. . . Janzen sees tremendous irony in some of the fads in human fashion and courtship. The woman who wears perfume and brightens her face with cosmetics, he suggests, is not emulating a blooming rose bursting with sexual allure. She is mimicking a plump, juicy rose hip bursting with vitamin C. From The Rose's Kiss: A Natural History of Flowers by Peter Bernhardt (Washington, DC: Island Press, 1999, pp. 120-121)

Well, that's one theory.

Sunday, July 12, 2009

Keeping God's commandments

John 14:15 . . . If you love me, you will keep my commandments. (All quotations from the ESV.)

Psalm 119:35 Lead me in the path of your commandments,
for I delight in it.

Psalm 119:47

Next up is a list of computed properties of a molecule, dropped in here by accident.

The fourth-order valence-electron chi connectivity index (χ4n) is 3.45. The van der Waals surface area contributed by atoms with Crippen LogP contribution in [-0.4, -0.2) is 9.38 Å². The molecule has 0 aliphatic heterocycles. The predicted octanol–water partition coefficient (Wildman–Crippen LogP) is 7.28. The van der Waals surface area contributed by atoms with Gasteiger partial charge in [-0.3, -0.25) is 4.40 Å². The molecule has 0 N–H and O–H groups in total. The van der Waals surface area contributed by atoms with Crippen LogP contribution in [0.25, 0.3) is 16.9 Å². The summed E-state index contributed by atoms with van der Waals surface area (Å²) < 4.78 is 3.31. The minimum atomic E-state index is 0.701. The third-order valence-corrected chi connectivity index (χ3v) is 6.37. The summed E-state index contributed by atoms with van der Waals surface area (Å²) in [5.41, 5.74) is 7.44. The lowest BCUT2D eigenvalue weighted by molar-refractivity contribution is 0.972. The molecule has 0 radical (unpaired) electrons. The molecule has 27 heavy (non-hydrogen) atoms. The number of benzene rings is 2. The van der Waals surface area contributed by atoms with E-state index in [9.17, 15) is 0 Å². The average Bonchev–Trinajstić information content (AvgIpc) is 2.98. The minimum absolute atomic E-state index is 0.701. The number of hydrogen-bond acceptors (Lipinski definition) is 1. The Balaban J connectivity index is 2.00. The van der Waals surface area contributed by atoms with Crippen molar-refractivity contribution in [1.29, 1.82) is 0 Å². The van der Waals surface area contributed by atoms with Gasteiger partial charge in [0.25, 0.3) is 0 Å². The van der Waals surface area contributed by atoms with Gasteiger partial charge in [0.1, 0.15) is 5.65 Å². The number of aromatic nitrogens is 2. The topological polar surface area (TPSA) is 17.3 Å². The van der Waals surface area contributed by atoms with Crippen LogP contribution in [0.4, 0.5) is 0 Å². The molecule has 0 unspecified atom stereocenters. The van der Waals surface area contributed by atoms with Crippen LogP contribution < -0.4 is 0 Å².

. . . for I find my delight in your commandments,
which I love.

1 John 5:3 For this is the love of God, that we keep his commandments. And his commandments are not burdensome.

Saturday, July 11, 2009

Photos of the surface of Mars

5 stunning photos of the surface of Mars, showing changes as the seasons change, taken from an orbiting satellite, have been published by The Independent, a periodical from the UK. The photos were taken by a NASA satellite.

For NASA's image gallery, go here.

Isn't God a great artist?

Friday, July 10, 2009

An Evangelical Statement on Evolution

Steve Martin, of An Evangelical Dialog on Evolution, is in the process of beginning work on what he is calling "An Evangelical Statement on Evolution." He has made a good start, but is asking for assistance. This is an attempt to offer such assistance.

I won't repeat Martin's work, which I applaud, here. I do want to make some suggestions.